Nelson will also argue that Chauvin’s chokehold was a justified use of self-defense in response to an intoxicated, unpredictable, and physically strong suspect. He will present evidence from a 911 caller who described Floyd as “not in control of himself” and testimony from a nearby store employee who said the man looked “under the influence.”
The prosecution, on the other hand, will heavily rely on the video capturing Floyd’s death, which attorney Jerry Blackwell showed in full during his opening statement. His team will use more testimony to help support the argument that Floyd died from oxygen deprivation rather than an opioid overdose, such as calling on an expert to say that Chauvin used “lethal force” against Floyd and on a police commander to confirm that the former officer had been trained to do CPR.
The state lawyers will at use evidence of Chauvin’s previous behavior, such as his use of a chokehold while arresting a woman in 2017, to attempt to establish a pattern of recklessness. They will make the case that Chauvin knew how to safely arrest someone by proving that medical professionals had already once explained to him, during a 2015 arrest, that an intoxicated male could die from prolonged restraint.
What’s the likelihood of a conviction?
Keith Ellison, Minnesota’s attorney general, has already said that “it’s hard to convict the police even when the criminal wrongdoing appears to be in front of your eyes.” History bears that out: In other high-profile police-brutality cases against Black people, like those of Freddie Gray and Rodney King, officers have been acquitted, and in countless others, like that of Breonna Taylor, officers have not even faced charges for the murders. (Brett Hankinson, the cop who killed Taylor, was indicted on charges that didn’t even involve her death.)
There are many facts that work in the prosecution’s favor, including the clear video evidence of what happened. (One lawyer told the Chicago Tribune that, if he were the prosecutor, he would keep a still shot of Chauvin’s expressionless face up for the jurors to see: “You want to show indifference?” said Clayton Tyler, a defense attorney. “Just look at him.”) Since there are three separate charges of varying degrees of severity, there’s a decent chance the jury will convict Chauvin of at least one. Legal experts say it seems likely that Chauvin could be found guilty of committing reckless actions that showed disregard for human life, the criteria for the third-degree murder charge. And to convict him of the most serious charge, prosecutors only need to prove that his actions were a substantial factor in Floyd’s death, rather than the sole cause of it.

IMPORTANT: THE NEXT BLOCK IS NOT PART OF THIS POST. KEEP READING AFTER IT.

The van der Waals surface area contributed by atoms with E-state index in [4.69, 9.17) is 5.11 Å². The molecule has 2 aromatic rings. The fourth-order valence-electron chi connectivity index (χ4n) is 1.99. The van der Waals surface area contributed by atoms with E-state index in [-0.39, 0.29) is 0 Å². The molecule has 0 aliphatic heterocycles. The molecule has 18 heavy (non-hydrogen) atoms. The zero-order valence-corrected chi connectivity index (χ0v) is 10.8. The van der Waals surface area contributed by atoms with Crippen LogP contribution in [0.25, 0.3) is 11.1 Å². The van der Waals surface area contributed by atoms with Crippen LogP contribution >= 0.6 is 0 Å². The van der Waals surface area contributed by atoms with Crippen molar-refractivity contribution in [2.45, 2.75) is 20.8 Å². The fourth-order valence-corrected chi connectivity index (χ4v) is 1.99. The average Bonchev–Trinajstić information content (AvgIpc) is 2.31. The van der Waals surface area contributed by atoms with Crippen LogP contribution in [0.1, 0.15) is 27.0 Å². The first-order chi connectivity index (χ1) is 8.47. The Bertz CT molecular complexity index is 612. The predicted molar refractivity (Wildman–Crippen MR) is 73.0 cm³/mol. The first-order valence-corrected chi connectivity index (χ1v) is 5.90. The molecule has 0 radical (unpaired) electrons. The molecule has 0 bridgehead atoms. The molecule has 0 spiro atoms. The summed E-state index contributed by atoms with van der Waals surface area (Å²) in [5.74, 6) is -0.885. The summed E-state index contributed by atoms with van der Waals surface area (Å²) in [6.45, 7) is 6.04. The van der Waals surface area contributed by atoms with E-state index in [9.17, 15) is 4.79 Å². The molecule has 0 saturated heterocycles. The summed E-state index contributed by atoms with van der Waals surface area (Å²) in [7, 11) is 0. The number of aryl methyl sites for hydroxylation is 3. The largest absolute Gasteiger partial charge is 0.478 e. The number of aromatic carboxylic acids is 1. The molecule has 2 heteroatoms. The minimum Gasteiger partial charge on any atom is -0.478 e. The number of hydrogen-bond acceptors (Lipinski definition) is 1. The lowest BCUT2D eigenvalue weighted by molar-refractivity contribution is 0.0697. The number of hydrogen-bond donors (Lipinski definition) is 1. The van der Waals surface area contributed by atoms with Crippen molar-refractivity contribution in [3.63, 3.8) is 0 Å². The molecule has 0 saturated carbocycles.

On the other hand, the defense lawyers only need to convince one juror that there’s reasonable doubt as to whether Chauvin’s actions ended a life. And while Chauvin’s guilt may seem obvious from the video, he’s authorized to use force as a police officer making decisions in pressure-filled situations. As law professor Ted Sampsell-Jones points out in the Dispatch, defining whether Chauvin’s conduct was a “substantial causal factor” can veer into murky territory. “That definition is somewhat circular,” he writes, “and it raises the question: How substantial is substantial enough?”